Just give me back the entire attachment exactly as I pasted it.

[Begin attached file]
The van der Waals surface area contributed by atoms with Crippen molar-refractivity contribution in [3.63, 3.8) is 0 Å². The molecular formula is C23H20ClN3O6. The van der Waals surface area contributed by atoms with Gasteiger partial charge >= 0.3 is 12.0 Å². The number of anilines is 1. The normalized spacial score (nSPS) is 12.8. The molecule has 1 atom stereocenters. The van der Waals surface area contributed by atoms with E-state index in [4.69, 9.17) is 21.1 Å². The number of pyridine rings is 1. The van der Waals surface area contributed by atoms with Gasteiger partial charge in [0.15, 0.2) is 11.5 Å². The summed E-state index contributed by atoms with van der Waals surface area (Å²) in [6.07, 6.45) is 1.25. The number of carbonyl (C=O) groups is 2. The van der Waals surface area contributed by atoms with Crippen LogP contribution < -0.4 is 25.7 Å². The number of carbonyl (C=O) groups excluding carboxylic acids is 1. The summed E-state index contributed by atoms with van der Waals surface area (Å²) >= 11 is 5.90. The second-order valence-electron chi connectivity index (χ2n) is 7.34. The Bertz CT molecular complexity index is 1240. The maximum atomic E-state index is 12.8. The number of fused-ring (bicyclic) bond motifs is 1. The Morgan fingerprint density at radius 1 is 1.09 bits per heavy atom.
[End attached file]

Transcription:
The van der Waals surface area contributed by atoms with Crippen molar-refractivity contribution in [3.63, 3.8) is 0 Å². The molecular formula is C23H20ClN3O6. The van der Waals surface area contributed by atoms with Gasteiger partial charge >= 0.3 is 12.0 Å². The number of anilines is 1. The normalized spacial score (nSPS) is 12.8. The molecule has 1 atom stereocenters. The van der Waals surface area contributed by atoms with E-state index in [4.69, 9.17) is 21.1 Å². The number of pyridine rings is 1. The van der Waals surface area contributed by atoms with Gasteiger partial charge in [0.15, 0.2) is 11.5 Å². The summed E-state index contributed by atoms with van der Waals surface area (Å²) in [6.07, 6.45) is 1.25. The number of carbonyl (C=O) groups is 2. The van der Waals surface area contributed by atoms with Crippen LogP contribution < -0.4 is 25.7 Å². The number of carbonyl (C=O) groups excluding carboxylic acids is 1. The summed E-state index contributed by atoms with van der Waals surface area (Å²) >= 11 is 5.90. The second-order valence-electron chi connectivity index (χ2n) is 7.34. The Bertz CT molecular complexity index is 1240. The maximum atomic E-state index is 12.8. The number of fused-ring (bicyclic) bond motifs is 1. The Morgan fingerprint density at radius 1 is 1.09 bits per heavy atom.